Column: Holiday brings the yearly ordeal that is oyster stew
Published 12:00 am Wednesday, December 12, 2001
Christmas is a funny time.
Wednesday, December 12, 2001
Christmas is a funny time. It takes forever to get here and yet, it comes much too soon. Growing up, I couldn’t wait for Christmas to find its place on our calendar. I couldn’t wait to start telling people to have a merry Christmas. Christmas was so cool. The Christmas story, the church events, the family gatherings, the presents, the smiling faces, a vacation from school and the food.
Email newsletter signup
Now the food was the only thing that I had real concerns about. I should have worried about the part where boys were supposed to be good, but I knew that Santa Claus and parents regularly overlooked that requirement when it came to gift giving.
Oh, I loved the peanuts and the nice red apple that we got after participating in the Christmas play at church and the delicious ham that my mother fixed for Christmas dinner. What I worried about each year was my encounter with oyster stew.
I had some issues with oyster stew. It made an appearance every Christmas Eve. I loved Christmas Eve. There was always lots of food on the table at our house after the cows were milked. The vast amount of food was necessary in order to stretch our stomachs enough to make a dent in the huge offering of foods that would require our appetites on Christmas Day. Christmas Eve was the only time all year that we had hot apple cider. I really enjoy apple cider; a fine beverage in my book. The almond bark was delicious.
I loved all of the food on Christmas Eve except for one thing. That one thing was called oyster stew. I believed it to be my yearly penance for being not quite the good boy I should have been during the year.
My father liked oyster stew. He would use that old excuse that parents always use -&160;it’s good for you. While he was growing up, oyster stew had become a Christmas Eve tradition for his family. Grandpa and Grandma liked oyster stew and I guess most of their children became accustomed to it. My father had decided that he would continue the family tradition. It was one tradition that I was not interested in playing a part of. I couldn’t stand oyster stew.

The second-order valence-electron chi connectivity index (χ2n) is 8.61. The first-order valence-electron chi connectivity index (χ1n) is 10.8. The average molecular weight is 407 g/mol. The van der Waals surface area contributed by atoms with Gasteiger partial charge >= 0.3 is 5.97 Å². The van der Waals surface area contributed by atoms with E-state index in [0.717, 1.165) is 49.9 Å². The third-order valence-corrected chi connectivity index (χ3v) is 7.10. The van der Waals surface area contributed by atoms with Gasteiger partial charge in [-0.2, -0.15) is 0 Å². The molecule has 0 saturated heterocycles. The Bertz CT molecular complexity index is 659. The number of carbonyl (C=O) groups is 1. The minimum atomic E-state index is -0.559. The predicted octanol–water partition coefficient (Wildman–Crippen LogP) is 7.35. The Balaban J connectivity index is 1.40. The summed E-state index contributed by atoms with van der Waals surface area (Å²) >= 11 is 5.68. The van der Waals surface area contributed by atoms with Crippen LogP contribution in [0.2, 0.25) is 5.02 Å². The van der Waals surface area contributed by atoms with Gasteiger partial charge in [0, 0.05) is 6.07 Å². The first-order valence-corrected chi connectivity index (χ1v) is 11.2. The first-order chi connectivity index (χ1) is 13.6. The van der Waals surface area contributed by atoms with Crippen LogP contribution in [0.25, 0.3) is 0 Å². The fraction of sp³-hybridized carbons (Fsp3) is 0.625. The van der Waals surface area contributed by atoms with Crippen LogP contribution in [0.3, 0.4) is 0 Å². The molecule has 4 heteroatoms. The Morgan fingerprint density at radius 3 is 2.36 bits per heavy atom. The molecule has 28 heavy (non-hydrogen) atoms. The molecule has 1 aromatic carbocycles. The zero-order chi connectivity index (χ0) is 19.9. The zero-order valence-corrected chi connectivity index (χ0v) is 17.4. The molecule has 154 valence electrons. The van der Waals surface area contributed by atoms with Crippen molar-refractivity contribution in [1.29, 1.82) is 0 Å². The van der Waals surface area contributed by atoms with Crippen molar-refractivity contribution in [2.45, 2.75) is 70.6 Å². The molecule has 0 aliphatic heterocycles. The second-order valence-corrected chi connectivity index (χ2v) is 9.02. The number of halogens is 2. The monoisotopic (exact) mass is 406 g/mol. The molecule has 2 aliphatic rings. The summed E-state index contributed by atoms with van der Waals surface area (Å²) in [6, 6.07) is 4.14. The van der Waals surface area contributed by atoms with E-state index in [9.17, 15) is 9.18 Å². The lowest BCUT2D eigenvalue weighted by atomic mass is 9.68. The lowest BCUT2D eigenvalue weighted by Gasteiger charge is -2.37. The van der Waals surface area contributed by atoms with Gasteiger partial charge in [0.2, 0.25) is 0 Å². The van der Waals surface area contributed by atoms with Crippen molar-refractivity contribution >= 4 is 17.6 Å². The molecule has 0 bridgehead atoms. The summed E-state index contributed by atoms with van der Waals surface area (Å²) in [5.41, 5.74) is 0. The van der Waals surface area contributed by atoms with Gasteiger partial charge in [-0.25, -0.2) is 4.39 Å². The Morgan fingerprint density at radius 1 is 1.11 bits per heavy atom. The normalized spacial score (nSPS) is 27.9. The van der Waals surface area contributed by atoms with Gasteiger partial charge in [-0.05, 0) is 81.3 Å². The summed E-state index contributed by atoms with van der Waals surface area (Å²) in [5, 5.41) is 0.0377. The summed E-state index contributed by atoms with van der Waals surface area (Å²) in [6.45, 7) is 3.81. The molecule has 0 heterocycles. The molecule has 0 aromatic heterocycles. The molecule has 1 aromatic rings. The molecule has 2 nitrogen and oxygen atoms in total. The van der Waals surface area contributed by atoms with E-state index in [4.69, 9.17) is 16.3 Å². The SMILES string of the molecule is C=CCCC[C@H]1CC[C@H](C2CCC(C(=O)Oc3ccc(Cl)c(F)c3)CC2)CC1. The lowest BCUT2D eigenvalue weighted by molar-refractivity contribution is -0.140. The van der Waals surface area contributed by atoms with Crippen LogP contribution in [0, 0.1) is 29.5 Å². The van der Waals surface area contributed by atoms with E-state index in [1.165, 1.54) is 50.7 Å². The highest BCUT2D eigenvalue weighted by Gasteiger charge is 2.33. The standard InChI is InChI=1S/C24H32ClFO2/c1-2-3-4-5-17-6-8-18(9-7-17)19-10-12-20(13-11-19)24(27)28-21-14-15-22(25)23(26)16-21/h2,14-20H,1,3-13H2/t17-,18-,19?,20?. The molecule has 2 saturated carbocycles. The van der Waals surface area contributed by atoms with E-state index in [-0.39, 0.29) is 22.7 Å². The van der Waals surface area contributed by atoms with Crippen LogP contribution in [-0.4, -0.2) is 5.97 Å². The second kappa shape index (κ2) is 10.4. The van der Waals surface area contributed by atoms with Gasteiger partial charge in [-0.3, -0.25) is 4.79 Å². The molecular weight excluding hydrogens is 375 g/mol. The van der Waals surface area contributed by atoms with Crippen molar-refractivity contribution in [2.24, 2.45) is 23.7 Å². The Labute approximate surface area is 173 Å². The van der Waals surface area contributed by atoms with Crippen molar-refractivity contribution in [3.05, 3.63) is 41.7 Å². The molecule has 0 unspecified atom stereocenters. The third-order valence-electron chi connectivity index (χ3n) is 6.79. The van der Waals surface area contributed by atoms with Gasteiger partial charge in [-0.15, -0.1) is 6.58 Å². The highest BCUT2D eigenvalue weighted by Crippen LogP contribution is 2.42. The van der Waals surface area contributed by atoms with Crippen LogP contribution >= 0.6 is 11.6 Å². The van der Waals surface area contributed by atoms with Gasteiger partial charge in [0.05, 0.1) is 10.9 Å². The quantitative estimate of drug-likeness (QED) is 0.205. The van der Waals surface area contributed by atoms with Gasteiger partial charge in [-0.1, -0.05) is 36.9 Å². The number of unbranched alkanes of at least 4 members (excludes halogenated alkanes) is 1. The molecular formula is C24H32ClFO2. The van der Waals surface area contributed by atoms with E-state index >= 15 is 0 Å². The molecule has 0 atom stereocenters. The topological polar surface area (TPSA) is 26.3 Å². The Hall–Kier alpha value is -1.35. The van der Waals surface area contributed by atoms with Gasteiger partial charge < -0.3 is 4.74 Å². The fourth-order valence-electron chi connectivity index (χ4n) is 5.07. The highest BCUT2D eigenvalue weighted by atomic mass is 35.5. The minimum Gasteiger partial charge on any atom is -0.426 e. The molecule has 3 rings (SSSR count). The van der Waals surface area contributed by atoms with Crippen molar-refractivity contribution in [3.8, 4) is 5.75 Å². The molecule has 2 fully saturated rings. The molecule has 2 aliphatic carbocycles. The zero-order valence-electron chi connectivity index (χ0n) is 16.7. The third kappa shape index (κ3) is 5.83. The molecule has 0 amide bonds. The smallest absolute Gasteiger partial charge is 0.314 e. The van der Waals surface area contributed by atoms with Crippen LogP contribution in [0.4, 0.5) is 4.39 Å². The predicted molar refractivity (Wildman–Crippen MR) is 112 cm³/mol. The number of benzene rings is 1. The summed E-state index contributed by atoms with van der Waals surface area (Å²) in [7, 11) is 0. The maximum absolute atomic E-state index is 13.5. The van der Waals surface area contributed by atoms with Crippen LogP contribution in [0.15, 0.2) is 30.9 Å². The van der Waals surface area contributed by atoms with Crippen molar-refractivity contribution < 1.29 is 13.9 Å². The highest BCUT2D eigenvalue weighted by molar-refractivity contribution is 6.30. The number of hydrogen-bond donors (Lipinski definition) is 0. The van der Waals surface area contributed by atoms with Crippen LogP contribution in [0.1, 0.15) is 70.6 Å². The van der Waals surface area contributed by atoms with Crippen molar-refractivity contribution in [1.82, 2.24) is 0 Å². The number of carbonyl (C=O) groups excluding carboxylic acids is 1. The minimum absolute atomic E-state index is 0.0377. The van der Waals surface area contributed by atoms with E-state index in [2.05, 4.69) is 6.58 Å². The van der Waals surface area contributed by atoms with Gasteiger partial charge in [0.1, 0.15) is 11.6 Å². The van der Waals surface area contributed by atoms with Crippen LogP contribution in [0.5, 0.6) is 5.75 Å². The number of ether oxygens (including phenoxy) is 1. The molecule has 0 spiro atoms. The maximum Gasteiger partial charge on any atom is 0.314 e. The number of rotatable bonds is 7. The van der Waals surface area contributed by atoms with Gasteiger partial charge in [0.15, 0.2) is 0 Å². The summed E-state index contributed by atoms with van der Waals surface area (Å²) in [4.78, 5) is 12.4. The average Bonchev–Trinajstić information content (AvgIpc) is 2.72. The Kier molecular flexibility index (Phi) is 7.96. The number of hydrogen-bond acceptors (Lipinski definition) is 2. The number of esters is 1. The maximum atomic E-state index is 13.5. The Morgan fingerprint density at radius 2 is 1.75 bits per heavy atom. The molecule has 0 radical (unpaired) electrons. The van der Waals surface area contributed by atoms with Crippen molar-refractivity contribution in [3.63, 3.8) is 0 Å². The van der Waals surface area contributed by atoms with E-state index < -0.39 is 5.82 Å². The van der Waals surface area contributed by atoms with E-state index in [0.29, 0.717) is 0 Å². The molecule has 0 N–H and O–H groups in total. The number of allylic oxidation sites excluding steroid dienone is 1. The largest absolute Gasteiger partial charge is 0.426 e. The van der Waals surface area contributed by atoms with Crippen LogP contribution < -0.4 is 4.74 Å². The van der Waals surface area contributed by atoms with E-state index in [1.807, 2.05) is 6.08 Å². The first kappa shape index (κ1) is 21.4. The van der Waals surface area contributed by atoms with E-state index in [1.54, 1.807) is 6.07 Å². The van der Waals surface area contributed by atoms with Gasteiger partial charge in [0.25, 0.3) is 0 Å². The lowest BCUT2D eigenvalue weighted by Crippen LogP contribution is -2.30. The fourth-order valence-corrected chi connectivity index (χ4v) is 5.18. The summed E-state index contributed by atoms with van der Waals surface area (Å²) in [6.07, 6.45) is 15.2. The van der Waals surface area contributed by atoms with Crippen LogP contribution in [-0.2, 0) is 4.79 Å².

I loved those little oyster crackers. They were good with anything or even by themselves. Sometimes I’d dip one in a little butter that made it slide down real well. The broth part of the oyster stew was palatable. So I could eat the crackers and the broth, but it was what lurked under the crackers in the murky regions of the broth that both frightened and gagged me. It was the actual oysters. They were like tiny monsters from the deep. My mother would put a bowl of the rancid stew in front of me. I would stare at it for a while, attempting to will the oysters right out of it.
I would wonder about the first person to ever eat oysters. I wondered why he did it? What was he thinking? Was he brave or just stupid? I would gulp down a couple of glasses of apple cider for courage. I would fortify my stomach with butter and those little oyster crackers. Then I would tackle some of the broth along with more crackers. As the level of the broth in my bowl lowered, I watched for the dreaded appearance of the oysters. I would hope against hope that perhaps my bowl would not be blessed with an oyster. I would try to beg off eating any more of the stew, claiming that I had pulled a mussel. My clever words fell upon deaf ears. Sooner or later I had to face my demons – er, uh, oysters. I would eat them. I had to because I thought Santa still could do a recall on my gifts.
I tried chewing an oyster once. It seemed to have a truckload of gravel inside it. I normally swallowed them whole. They would slide down as quickly as cold glue through a garden hose. There was no good way for me to eat oyster stew. I struggled with it year after year. I wondered what the purpose of oyster stew was.
Then I discovered it one year by accident. I went to a lutefisk supper at a church. As one does when one goes to a lutefisk supper at a church, I ate lutefisk. It was then that I learned the true purpose of oyster stew. It does serve a function. Oyster stew was put on this earth in order to make lutefisk taste good by comparison.
Hartland resident Al Batt writes columns for the Wednesday and Sunday editions of the Tribune.